Changing retirement & insurance beneficiaries during & after California divorce

While you are married, generally you name your spouse as the beneficiary on your life insurance, 401K, pension, etc. Once you get divorced, however, you are going to want to change those beneficiaries. This may sound simple, but it is extremely common for someone to forget and their ex-spouse ends up with their assets upon their death.

Why is that? I can only guess. First, as I have discussed before, during the time your case is in the court system (after you have filed your Petition but before you have your Judgment), you MAY NOT change any of your beneficiaries or your will or trust without consent from the other party. You cannot even sever a joint tenancy without notifying your spouse. But AFTER, when the case is over, you are not only free to do so, but you really need to.

I think some people forget, or once they have their Judgment, they want to put all of the hassle behind them. Don’t do this! You took the effort to get divorced – don’t forget to complete the process and change the beneficiaries on your accounts!

A friend of mine came to me recently because the spouse of a colleague of his had passed away. The only asset this person left was a life insurance policy that named a girlfriend of his from nearly twenty years before. She’s likely to lose her home because her husband, in twenty years, never changed his life insurance policy beneficiary. This was a sad situation that could have been easily avoided.

Changing beneficiaries during/after California divorce

While you are married, generally you name your spouse as the beneficiary on your life insurance, 401K, pension, etc. Once you get divorced, however, you are going to want to change those beneficiaries. This may sound simple, but it is extremely common for someone to forget and their ex-spouse ends up with their assets upon their death.

Why is that? I can only guess. First, as I have discussed before, during the time your case is in the court system (after you have filed your Petition but before you have your Judgment), you MAY NOT change any of your beneficiaries or your will or trust without consent from the other party. You cannot even sever a joint tenancy without notifying your spouse. But AFTER, when the case is over, you are not only free to do so, but you really need to.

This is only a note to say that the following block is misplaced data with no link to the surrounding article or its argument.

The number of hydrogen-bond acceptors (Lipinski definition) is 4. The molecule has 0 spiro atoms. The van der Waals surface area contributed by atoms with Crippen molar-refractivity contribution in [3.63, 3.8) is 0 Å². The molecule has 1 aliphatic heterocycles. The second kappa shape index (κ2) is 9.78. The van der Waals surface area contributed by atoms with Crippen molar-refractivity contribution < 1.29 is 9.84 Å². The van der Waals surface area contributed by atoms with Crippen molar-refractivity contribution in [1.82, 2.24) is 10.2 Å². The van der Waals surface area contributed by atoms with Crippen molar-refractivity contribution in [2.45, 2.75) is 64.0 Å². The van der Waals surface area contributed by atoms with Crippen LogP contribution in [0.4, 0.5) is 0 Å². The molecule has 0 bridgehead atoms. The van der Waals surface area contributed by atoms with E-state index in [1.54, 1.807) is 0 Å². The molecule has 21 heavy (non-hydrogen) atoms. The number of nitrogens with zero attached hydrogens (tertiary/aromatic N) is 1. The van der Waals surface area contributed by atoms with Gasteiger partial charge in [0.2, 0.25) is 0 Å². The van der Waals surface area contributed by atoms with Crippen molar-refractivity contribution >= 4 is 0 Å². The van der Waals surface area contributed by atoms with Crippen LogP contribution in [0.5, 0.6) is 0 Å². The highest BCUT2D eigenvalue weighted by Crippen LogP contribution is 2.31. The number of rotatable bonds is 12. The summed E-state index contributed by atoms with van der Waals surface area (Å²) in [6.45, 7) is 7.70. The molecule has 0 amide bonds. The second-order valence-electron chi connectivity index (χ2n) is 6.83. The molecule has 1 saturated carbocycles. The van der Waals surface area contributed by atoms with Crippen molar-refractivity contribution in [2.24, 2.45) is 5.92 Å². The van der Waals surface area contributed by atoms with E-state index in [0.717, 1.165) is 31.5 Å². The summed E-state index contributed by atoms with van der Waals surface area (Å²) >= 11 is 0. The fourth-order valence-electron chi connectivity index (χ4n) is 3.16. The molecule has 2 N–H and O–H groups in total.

I think some people forget, or once they have their Judgment, they want to put all of the hassle behind them. Don’t do this! You took the effort to get divorced – don’t forget to complete the process and change the beneficiaries on your accounts!

A friend of mine came to me recently because the spouse of a colleague of his had passed away. The only asset this person left was a life insurance policy that named a girlfriend of his from nearly twenty years before. She’s likely to lose her home because her husband, in twenty years, never changed his life insurance policy beneficiary. This is the worst that can happen, so don’t let it happen to you.

Changing beneficiaries during/after California divorce

While you are married, generally you name your spouse as the beneficiary on your life insurance, 401K, pension, etc. Once you get divorced, however, you are going to want to change those beneficiaries. This may sound simple, but it is extremely common for someone to forget and their ex-spouse ends up with their assets upon their death.

Why is that? I can only guess. First, as I have discussed before, during the time your case is in the court system (after you have filed your Petition but before you have your Judgment), you MAY NOT change any of your beneficiaries or your will or trust without consent from the other party. You cannot even sever a joint tenancy without notifying your spouse. But AFTER, when the case is over, you are not only free to do so, but you really need to.